Breanan Appelberg, aka Buggaboo:

Q: How do you like playing Shadow Puppeteer?
A: It’s as challenging as Minecraft in survival mode on a PVP server.

Q: What are the pros of the game?
A: You have to find and solve lots of puzzles. The game is easy to understand. It’s challenging in a fun way. It’s clean – no distracting stuff to go through.

Q: What are the cons?
A: Glitches are still in the game, especially with Cat mode. I don’t like being the shadow. Every time you have the shadow it cannot go through other shadows.

Q: Suggestions for players?
A: With other players it is a lot easier. Single player is too hard to accomplish.

Q: Suggestions for the producers?
A: Try fixing the glitches.

Q: Anything more you would like to add?
A: The Cat should be a slug so we can get out of the place really quick!

Tyreke Philbrick, aka Mario:

Q: How do you like playing Shadow Puppeteer?
A: It’s very challenging, which makes it fun. Sometimes it gets very, very hard, and you need to restart the level. You can get trapped or killed.

Q: What are the pros of the games?
A: It’s very fun. It is very challenging. It’s like a new game completely.

Q: What are the cons?
A:There are glitches. It is very, very hard as you have to work with another person.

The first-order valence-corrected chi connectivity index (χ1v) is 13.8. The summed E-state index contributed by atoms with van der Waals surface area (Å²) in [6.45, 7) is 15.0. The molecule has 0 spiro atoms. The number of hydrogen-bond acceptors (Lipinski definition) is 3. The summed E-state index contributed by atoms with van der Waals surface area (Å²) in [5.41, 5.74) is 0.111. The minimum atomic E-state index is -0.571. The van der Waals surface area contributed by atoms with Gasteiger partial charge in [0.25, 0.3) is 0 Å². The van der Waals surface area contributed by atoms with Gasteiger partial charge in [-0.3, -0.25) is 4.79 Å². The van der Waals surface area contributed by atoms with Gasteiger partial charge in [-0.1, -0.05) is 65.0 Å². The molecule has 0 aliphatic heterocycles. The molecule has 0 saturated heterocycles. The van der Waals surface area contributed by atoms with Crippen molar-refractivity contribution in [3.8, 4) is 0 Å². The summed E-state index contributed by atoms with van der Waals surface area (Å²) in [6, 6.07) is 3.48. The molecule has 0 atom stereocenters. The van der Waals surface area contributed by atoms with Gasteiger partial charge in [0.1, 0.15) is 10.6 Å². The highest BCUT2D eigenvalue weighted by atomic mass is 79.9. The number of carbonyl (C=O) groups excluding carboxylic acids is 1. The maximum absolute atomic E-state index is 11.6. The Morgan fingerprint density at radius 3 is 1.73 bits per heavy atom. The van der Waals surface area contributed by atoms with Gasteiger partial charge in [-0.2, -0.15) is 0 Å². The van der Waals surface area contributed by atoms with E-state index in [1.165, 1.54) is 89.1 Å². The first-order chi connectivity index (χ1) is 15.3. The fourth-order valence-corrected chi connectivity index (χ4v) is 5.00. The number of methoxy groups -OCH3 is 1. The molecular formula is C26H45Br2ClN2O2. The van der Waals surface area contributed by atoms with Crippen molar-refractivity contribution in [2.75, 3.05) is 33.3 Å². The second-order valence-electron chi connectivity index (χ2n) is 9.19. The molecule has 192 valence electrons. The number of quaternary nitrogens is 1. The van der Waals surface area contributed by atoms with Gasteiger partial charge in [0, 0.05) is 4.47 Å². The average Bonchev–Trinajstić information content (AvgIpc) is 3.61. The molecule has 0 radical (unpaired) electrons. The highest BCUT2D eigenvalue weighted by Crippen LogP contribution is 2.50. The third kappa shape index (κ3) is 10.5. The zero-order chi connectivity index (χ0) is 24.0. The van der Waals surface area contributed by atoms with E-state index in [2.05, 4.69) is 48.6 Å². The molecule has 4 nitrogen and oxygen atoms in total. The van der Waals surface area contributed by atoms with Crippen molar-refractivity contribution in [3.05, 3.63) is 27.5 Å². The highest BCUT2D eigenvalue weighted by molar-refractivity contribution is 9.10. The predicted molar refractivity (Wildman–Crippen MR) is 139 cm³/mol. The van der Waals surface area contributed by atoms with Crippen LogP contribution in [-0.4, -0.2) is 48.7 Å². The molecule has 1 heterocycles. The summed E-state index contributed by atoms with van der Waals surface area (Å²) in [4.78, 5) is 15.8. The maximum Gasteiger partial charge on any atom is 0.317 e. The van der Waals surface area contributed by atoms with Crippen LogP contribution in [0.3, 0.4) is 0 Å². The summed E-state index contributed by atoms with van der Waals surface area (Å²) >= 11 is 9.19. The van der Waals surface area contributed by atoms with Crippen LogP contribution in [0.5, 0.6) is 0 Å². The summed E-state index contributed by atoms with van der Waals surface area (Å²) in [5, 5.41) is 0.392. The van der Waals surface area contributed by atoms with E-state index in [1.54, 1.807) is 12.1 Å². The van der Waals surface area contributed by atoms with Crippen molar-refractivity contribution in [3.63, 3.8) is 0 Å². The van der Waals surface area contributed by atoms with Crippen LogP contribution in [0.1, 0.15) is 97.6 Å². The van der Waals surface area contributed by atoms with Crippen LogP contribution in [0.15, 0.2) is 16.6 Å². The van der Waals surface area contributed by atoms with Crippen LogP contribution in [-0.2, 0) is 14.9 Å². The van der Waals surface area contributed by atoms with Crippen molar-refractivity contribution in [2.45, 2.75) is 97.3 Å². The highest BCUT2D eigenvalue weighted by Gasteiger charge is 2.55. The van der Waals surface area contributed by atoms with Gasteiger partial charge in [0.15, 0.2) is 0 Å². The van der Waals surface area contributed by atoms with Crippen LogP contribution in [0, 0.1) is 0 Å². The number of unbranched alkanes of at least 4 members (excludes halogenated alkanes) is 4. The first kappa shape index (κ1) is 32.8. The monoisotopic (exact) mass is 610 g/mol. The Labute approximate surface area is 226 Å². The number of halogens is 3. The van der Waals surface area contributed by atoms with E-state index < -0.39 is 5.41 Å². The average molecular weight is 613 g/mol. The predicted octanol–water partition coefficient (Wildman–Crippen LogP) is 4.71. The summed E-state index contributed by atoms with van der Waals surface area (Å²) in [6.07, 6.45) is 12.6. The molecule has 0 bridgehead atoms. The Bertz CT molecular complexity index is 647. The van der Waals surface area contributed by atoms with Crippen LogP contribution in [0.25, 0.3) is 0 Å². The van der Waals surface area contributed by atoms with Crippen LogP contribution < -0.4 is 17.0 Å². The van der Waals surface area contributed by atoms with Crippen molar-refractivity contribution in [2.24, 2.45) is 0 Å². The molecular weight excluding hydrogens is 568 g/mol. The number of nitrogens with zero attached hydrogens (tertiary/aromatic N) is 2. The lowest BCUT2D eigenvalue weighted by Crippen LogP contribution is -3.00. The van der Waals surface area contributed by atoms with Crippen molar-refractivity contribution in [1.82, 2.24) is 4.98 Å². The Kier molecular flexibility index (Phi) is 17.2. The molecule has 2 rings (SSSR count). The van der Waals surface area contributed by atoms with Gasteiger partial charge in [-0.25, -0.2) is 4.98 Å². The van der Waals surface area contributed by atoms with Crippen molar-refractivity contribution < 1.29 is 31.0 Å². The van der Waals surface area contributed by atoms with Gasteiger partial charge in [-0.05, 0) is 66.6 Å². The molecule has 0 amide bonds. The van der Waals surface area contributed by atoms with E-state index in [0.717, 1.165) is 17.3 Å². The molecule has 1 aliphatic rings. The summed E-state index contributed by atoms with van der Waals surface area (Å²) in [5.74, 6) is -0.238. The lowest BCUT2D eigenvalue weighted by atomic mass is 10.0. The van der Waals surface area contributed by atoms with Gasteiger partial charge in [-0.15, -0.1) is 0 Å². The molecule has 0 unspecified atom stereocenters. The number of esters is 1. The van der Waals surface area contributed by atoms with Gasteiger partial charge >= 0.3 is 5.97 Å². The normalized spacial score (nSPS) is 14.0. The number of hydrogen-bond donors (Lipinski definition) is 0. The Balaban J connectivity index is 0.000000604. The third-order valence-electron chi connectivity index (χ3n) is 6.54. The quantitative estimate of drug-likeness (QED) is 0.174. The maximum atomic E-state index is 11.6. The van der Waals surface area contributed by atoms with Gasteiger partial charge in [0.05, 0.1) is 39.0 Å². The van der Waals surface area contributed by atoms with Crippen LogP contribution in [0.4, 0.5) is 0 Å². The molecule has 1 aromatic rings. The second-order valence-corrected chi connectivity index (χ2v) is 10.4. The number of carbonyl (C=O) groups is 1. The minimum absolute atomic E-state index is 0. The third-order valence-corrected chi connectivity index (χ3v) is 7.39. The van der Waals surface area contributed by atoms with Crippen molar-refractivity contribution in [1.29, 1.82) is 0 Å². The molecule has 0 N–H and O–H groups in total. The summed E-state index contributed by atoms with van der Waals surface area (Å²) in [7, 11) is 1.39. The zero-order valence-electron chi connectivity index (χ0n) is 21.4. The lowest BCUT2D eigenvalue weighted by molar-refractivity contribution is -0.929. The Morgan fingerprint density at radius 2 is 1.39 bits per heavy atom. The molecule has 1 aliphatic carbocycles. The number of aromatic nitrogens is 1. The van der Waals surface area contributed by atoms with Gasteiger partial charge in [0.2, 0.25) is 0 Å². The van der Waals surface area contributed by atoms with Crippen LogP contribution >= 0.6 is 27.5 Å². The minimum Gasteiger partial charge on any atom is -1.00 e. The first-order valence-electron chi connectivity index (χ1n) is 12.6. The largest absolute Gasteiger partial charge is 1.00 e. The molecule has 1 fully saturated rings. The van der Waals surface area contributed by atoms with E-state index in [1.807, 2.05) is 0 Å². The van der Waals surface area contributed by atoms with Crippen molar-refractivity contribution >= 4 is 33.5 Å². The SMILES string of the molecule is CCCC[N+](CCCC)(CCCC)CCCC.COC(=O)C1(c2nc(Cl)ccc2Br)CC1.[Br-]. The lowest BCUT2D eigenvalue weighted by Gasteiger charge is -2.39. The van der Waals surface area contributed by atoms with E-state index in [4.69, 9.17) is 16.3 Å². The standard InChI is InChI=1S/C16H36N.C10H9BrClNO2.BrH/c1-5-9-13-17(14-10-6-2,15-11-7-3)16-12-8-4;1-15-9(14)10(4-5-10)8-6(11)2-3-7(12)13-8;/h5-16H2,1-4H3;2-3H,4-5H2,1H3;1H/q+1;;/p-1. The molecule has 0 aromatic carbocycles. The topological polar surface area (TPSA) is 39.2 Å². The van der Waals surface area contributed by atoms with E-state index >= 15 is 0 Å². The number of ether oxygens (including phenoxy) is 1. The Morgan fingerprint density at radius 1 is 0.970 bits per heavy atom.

Q: Suggestions for players?
A: You have to have a good team effort. Watch the walkthroughs!

Q: Suggestions for the producers?
A: The Cat level is still very glitchy and hard.

Q: Anything you would like to add?
A: Before the Cat, you chase the guy with the music box. We could not understand why he summoned the Cat. (Note: the first boss fight consists of being chased by a Shadow Cat.)

Final Thoughts

All-in-all, this is definitely worth a weekend with a friend, and I would recommend it for any gaming pair. As long as you remember that this is just a game, you can put your relationship’s communication skills to the test and laugh at yourselves when you’re not quite in sync. All ages can play so long as they can handle a keyboard. I am definitely looking forward to more from this developer!


Final Grade: A  (co-op only, with glitches patched)
Challenging puzzles and heavy interactive play
+ Graphics are clean, simple, and fresh
Co-op play is unique and entertaining with great interaction between players
– The game still has some glitches that need to be addressed
Single-player mode is very difficult and not recommended


Dawn Appelberg

Dawn Appelberg

Dawn is an active gamer, with her favorite platform MMORPGs. Â Since the earliest Pong and written choose your own adventure style games on the Commodore 64, she has been a part of the gaming community since before it was mainstream. While she does play console, most of her gaming preferences is computer based. A retired army veteran, Dawn lives in Washington State with her husband and three kids. She homeschools her kids, runs a national homeschooling network, earned two Bachelors (Psychology and Criminal Justice) and is now working on her Masters in Constitutional Law. She also is the Executive Officer for a sports complex and runs the nonprofit which works with it. On the side, she works with radio personalities to find sponsorships that meet their audience target.